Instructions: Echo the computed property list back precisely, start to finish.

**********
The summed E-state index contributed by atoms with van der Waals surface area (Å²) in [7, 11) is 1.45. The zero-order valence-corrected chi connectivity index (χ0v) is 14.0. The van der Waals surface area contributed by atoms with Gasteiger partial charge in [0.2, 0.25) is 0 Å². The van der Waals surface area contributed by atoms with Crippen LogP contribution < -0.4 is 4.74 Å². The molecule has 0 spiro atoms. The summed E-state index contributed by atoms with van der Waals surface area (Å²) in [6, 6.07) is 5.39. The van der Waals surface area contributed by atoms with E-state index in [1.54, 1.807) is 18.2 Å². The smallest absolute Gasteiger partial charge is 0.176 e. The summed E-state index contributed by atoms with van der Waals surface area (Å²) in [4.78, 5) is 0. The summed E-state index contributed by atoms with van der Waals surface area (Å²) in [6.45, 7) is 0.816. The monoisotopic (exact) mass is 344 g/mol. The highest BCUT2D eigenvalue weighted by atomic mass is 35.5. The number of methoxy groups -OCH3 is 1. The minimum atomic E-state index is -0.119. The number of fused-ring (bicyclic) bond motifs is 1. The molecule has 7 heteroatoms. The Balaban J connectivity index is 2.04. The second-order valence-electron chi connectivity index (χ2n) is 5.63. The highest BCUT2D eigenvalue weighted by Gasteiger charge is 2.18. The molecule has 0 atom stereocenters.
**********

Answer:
The summed E-state index contributed by atoms with van der Waals surface area (Å²) in [7, 11) is 1.45. The zero-order valence-corrected chi connectivity index (χ0v) is 14.0. The van der Waals surface area contributed by atoms with Gasteiger partial charge in [0.2, 0.25) is 0 Å². The van der Waals surface area contributed by atoms with Crippen LogP contribution < -0.4 is 4.74 Å². The molecule has 0 spiro atoms. The summed E-state index contributed by atoms with van der Waals surface area (Å²) in [6, 6.07) is 5.39. The van der Waals surface area contributed by atoms with E-state index in [1.54, 1.807) is 18.2 Å². The smallest absolute Gasteiger partial charge is 0.176 e. The summed E-state index contributed by atoms with van der Waals surface area (Å²) in [4.78, 5) is 0. The summed E-state index contributed by atoms with van der Waals surface area (Å²) in [6.45, 7) is 0.816. The monoisotopic (exact) mass is 344 g/mol. The highest BCUT2D eigenvalue weighted by atomic mass is 35.5. The number of methoxy groups -OCH3 is 1. The minimum atomic E-state index is -0.119. The number of fused-ring (bicyclic) bond motifs is 1. The molecule has 7 heteroatoms. The Balaban J connectivity index is 2.04. The second-order valence-electron chi connectivity index (χ2n) is 5.63. The highest BCUT2D eigenvalue weighted by Gasteiger charge is 2.18. The molecule has 0 atom stereocenters.